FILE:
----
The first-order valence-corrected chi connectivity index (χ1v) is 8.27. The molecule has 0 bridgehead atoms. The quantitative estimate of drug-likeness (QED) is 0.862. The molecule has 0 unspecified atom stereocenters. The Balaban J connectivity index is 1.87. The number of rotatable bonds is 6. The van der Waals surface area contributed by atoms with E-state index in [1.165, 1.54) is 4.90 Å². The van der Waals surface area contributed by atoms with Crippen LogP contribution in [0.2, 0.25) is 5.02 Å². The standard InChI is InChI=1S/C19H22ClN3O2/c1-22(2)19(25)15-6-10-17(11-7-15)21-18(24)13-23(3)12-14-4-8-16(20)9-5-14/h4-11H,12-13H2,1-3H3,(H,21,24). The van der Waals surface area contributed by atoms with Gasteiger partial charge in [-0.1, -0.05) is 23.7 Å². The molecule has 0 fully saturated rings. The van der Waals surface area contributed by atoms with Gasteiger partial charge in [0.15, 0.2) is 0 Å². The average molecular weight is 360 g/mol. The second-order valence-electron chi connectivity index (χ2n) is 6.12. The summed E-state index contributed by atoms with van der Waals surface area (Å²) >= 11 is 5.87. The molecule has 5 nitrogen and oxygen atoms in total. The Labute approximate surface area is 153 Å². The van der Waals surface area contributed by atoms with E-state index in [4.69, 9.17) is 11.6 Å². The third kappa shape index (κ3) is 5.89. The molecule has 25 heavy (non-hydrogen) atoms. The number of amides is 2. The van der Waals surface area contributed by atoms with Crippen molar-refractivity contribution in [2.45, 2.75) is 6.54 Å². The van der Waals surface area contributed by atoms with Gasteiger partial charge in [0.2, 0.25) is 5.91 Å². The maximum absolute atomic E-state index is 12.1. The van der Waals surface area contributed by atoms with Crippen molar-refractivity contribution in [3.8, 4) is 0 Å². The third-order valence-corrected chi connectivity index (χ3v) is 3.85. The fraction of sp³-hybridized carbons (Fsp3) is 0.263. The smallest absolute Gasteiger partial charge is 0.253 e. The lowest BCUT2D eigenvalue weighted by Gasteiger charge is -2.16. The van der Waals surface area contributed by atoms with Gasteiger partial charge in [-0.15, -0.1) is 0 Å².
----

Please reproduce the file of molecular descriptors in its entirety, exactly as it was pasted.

The first-order valence-corrected chi connectivity index (χ1v) is 8.27. The molecule has 0 bridgehead atoms. The quantitative estimate of drug-likeness (QED) is 0.862. The molecule has 0 unspecified atom stereocenters. The Balaban J connectivity index is 1.87. The number of rotatable bonds is 6. The van der Waals surface area contributed by atoms with E-state index in [1.165, 1.54) is 4.90 Å². The van der Waals surface area contributed by atoms with Crippen LogP contribution in [0.2, 0.25) is 5.02 Å². The standard InChI is InChI=1S/C19H22ClN3O2/c1-22(2)19(25)15-6-10-17(11-7-15)21-18(24)13-23(3)12-14-4-8-16(20)9-5-14/h4-11H,12-13H2,1-3H3,(H,21,24). The van der Waals surface area contributed by atoms with Gasteiger partial charge in [-0.1, -0.05) is 23.7 Å². The molecule has 0 fully saturated rings. The van der Waals surface area contributed by atoms with Gasteiger partial charge in [0.15, 0.2) is 0 Å². The average molecular weight is 360 g/mol. The second-order valence-electron chi connectivity index (χ2n) is 6.12. The summed E-state index contributed by atoms with van der Waals surface area (Å²) >= 11 is 5.87. The molecule has 5 nitrogen and oxygen atoms in total. The Labute approximate surface area is 153 Å². The van der Waals surface area contributed by atoms with E-state index in [4.69, 9.17) is 11.6 Å². The third kappa shape index (κ3) is 5.89. The molecule has 25 heavy (non-hydrogen) atoms. The number of amides is 2. The van der Waals surface area contributed by atoms with Crippen molar-refractivity contribution in [2.45, 2.75) is 6.54 Å². The van der Waals surface area contributed by atoms with Gasteiger partial charge in [0.2, 0.25) is 5.91 Å². The maximum absolute atomic E-state index is 12.1. The van der Waals surface area contributed by atoms with Crippen molar-refractivity contribution in [3.8, 4) is 0 Å². The third-order valence-corrected chi connectivity index (χ3v) is 3.85. The fraction of sp³-hybridized carbons (Fsp3) is 0.263. The smallest absolute Gasteiger partial charge is 0.253 e. The lowest BCUT2D eigenvalue weighted by Gasteiger charge is -2.16. The van der Waals surface area contributed by atoms with Gasteiger partial charge in [-0.15, -0.1) is 0 Å².